Spotify CEO Defends Handling of Joe Rogan Situation - Rolling Stone
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Spotify CEO Defends Handling of Joe Rogan Situation, Downplays Artists’ Catalog Removal

“I think the important part here is that we don’t change our policies based on one creator,” Daniel Ek says

Daniel Ek, CEO of Swedish music streaming service Spotify, poses for photographers at a press conference in Tokyo on September 29, 2016. Spotify kicked off its services in Japan on September 29. / AFP / TORU YAMANAKA (Photo credit should read TORU YAMANAKA/AFP via Getty Images)Daniel Ek, CEO of Swedish music streaming service Spotify, poses for photographers at a press conference in Tokyo on September 29, 2016. Spotify kicked off its services in Japan on September 29. / AFP / TORU YAMANAKA (Photo credit should read TORU YAMANAKA/AFP via Getty Images)

Spotify CEO Daniel Ek

AFP via Getty Images

Spotify CEO Daniel Ek defended the streamer’s handling of the Joe Rogan situation — and downplayed the impact of artists like Neil Young, Joni Mitchell, and more removing their music from the streaming service — during an earnings report Wednesday, the New York Times reports.

The earnings call came just days after Spotify imposed a new “content advisory” warning on Covid-19 discussions in the aftermath of artists and podcasters ditching the streaming service over the “misinformation” pumped out by the Joe Rogan Experience; despite the controversy, Spotify has stood behind Rogan, even though his Experience is now subject to the advisory warnings.

“I think the important part here is that we don’t change our policies based on one creator nor do we change it based on any media cycle, or calls from anyone else,” Ek said during the earnings call. “Our policies have been carefully written with the input from numbers of internal and external experts in this space. And I do believe they’re right for our platform. And while Joe has a massive audience — he is actually the number one podcast in more than 90 markets — he also has to abide by those policies.”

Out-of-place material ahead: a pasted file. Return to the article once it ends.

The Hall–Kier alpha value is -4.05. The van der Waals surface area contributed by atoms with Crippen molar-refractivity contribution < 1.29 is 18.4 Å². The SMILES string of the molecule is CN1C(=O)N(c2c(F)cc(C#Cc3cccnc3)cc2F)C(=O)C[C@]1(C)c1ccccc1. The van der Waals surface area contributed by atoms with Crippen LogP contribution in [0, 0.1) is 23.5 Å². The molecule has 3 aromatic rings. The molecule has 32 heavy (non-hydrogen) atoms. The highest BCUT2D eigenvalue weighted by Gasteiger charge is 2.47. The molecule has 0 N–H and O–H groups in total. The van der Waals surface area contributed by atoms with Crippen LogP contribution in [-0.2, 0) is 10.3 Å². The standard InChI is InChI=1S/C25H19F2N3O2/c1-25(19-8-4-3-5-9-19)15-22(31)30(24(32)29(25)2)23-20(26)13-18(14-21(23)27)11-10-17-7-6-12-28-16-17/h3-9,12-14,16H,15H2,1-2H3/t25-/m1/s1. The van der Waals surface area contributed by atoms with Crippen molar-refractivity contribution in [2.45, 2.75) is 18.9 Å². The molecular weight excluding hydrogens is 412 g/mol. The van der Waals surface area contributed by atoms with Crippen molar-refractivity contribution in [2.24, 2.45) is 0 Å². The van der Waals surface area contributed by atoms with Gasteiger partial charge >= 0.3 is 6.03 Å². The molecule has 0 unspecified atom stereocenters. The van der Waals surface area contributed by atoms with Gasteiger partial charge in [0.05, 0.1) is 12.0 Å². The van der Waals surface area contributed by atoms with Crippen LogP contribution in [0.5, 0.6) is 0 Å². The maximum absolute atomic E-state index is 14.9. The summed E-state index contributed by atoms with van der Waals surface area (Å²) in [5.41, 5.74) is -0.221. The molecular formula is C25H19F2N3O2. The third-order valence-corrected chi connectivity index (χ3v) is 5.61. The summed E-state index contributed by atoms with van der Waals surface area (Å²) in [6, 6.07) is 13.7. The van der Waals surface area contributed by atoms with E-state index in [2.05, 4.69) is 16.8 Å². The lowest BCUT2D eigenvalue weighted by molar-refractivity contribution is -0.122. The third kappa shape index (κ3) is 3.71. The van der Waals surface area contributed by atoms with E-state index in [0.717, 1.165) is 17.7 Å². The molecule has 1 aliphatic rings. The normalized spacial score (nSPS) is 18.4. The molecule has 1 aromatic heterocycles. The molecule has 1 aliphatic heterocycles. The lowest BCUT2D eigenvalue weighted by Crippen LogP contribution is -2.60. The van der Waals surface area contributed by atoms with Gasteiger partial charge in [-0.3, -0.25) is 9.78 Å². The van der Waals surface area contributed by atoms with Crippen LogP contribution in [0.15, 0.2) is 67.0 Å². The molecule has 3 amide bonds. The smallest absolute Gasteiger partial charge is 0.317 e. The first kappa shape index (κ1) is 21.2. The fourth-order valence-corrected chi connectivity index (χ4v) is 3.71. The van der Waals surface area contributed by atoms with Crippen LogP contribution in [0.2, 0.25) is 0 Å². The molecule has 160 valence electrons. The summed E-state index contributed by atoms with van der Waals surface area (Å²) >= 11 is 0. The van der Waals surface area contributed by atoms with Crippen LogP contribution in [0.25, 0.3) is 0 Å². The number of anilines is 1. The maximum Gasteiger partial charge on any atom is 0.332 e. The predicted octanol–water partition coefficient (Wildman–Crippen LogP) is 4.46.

As for the economic impact of the boycott of sorts inspired by Young and others, Ek said it was too early to gauge how it might affect the company’s revenues. “Usually when we’ve had controversies in the past, those are measured in months and not days. But I feel good about where we are in relation to that and obviously top line trends look very healthy still,” Ek said.

(Spotify’s stock price has dropped in the week since Young pulled his music, but that dip is blamed more on factors like slower growth forecast than the fact that people can’t stream Harvest; in fact, Spotify’s stock has dropped from a high of $387 in Feb. 2021 to $166 at press time, an overall plummet that predates any Rogan controversy.)

On Thursday, podcast Roxane Gay became the latest content provider to part ways with Spotify, joining a growing faction that includes all members of Crosby, Stills, Nash and Young, Nils Lofgren, and podcasters like Bhene Brown and Mary Trump.

“Obviously, it’s been a few notable days here at Spotify,” Ek added. “There’s no doubt that the last several weeks have presented a number of learning opportunities.”

In This Article: Daniel Ek, Joe Rogan, Spotify

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